Angulation of the external limb, either upwards or downwards, is required to facilitate suctioning in the upper or lower limb. 

Resuscitation of the child with a Montgomery T-tube

The basics of cardio-pulmonary resuscitation (CPR) and basic life support (BLS) are universal to all protocols for emergency care:

  • airway management
  • rescue breathing
  • circulatory support

Airway management aspects of BLS will require modification. Therefore, practitioners caring for children with T-tubes must have had both routine and tracheostomy BLS training, formally and practically.

When applied to a patient with a T-tube/tracheostomy, CPR may be more difficult to teach and to learn, because a more complex process is required to determine and correct the cause of the collapse. Practitioners caring for a child with a T-tube must familiarise themselves with the T-tube/tracheostomy resuscitation algorithm.

Patients with a Montgomery T-tube must always have their own emergency equipment correctly assembled and easily accessible.

Starting BLS quickly is extremely important (Rationale 21).

  • Ensure safety of yourself and the child.
  • Stimulate the child and call their name, taking care to support their head and body (Rationale 22).
  • Call for assistance from colleagues (Rationale 23). If the cap is on the external limb then remove it immediately.
  • If you are by yourself DO NOT leave the patient at this stage.
  • Open and check the child’s airway by placing the child supine on a flat firm surface. 
  • It may be helpful to put a folded towel under the shoulders, but only if this is immediately available. Do not waste time by collecting this equipment.
  • Gently tilt the tip of the chin upward, taking care not to press on soft tissue underneath.
  • Inspect tube for obvious problems, ie signs of blockage, such as crusts, kinks or dislodgement.
  • Suction the T-tube both inferiorly and superiorly to clear any secretions. This will identify whether the tube is blocked or if the airway is clear. If the tube is partially blocked and the child is still breathing, take time to clear the tube rather than change it, which is both difficult, dangerous and distressing for the child. A member of the ENT team or the TNP should be called prior to its removal if there is time. Removal of the T-tube is a decision that should not be taken lightly or undertaken by inexperienced practitioners, and it must be only removed if all attempts to clear it have failed and it is a clinical emergency. If the tube is clear but the child is not breathing, then ventilation can be administered via the T-tube using the bag and a male connector (appropriate size).
  • The T-tube can be removed by grasping the external limb, either with fingers or blue plastic clamps, and pulling gently and slowly until either of the upper or lower limb is pulled from the stoma, then gently assist the other limb from the stoma. On removal a tracheostomy tube can be inserted into the stoma and resuscitation can commence via this.
  • If in any doubt about child's condition, call for clinical emergency team immediately (2222).
  • Suction the T-tube. In most circumstances suctioning will clear the obstruction and ventilation can be delivered.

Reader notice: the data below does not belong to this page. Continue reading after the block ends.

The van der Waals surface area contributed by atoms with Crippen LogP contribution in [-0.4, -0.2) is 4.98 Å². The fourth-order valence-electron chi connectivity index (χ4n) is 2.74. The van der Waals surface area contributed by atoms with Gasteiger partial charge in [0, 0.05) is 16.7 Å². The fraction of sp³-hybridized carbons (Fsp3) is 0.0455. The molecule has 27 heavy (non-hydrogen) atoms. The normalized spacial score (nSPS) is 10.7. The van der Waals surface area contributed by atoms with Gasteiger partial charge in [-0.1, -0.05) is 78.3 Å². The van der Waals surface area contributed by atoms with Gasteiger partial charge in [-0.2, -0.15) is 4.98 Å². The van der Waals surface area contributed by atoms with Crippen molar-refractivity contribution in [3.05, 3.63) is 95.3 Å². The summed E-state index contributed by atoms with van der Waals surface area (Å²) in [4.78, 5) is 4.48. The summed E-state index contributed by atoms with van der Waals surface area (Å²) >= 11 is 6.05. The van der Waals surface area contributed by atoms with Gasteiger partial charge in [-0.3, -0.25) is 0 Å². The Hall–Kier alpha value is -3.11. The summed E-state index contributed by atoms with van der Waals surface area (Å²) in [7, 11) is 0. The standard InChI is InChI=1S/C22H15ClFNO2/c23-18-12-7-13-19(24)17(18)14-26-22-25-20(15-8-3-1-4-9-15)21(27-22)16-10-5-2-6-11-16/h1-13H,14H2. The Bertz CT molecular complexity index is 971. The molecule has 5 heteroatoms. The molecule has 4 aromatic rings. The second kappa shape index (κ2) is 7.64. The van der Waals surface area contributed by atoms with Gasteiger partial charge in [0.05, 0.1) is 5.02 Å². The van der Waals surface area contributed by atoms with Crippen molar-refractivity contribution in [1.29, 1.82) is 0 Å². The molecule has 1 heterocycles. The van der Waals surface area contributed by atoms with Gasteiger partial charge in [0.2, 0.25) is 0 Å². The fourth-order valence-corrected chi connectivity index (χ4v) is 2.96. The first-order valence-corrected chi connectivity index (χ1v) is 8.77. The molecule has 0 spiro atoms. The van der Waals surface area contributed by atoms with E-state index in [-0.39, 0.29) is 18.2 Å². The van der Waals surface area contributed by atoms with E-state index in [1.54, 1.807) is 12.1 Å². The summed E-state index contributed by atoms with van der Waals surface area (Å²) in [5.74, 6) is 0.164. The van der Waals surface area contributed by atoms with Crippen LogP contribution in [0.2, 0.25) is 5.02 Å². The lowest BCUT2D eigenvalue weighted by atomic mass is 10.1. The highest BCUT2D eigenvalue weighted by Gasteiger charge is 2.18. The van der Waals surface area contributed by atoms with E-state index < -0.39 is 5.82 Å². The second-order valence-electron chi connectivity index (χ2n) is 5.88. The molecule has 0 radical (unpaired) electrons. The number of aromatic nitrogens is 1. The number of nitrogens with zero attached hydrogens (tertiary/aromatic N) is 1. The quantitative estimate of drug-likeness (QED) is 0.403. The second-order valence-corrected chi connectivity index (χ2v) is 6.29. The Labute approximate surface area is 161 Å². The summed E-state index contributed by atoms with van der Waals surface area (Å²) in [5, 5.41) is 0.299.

• If obstruction cannot be cleared or the child is lifeless and not breathing, remove the T-tube immediately and insert a tracheostomy. Refer to cautionary and removal notes above.
  • The equivalent size tracheostomy tube should be inserted. If unable to insert the same size tube, try to insert the one that is a size smaller.
  • If the stoma closes and the smaller tube cannot be replaced, remove the obturator from the smaller tube and pass a suction catheter through the tube. Then attempt to insert the end of the catheter through the stomal opening. Then attempt to guide the tracheostomy tube along the catheter and through the stoma (Seldinger technique).
  • If this is also unsuccessful, ventilation can be attempted via the catheter threaded in to the stoma (as described previously) or by conventional rescue breaths (eg mouth-to-mouth or bag and mask over the mouth and nose if the child’s overall clinical diagnosis allows this).

The Seldinger technique should be practised as a first line attempt at reinserting a tracheostomy tube. Tracheal dilators should only be used by practitioner’s competent in their use. All sizes of dilator are currently kept in the resuscitation trolley for use on request from experienced practitioners (Lyons et al 2007).

Assess breathing

  • Supporting the new tube, place the side of your face over the tracheostomy tube to listen and feel for any breathing. At the same time look at the child’s chest to observe any breathing movement. Take up to a maximum of ten seconds to do this.
  • If the child is breathing adequately, give oxygen and keep their airway open by regular suction and await for the clinical emergency team/ENT/TNP and/or CSPs to arrive (practitioners should decide on whom best to call).  
  • If the child is not breathing (or only making agonalgasps), commence artificial respiration with a bag-valve system directly connected to the tracheostomy tube, and administer five breaths. This is best achieved with a Portex 15mm swivel connector attached to the ambu bag.
  • Ensure that the breaths are effective by observing chest movement.
  • Oxygen should be set at a minimum of 10 litres/minute for a paediatric system and 15 litres/minute for the adult system.
  • Parents will be taught mouth to trachy resuscitation for going home. In addition to the other equipment required, they must be given a Smiths catheter mount 15mm female, and two emergency Velcro® tapes.

Appendix

Appendix 1: Further BLS instructions (PDF, 18 KB).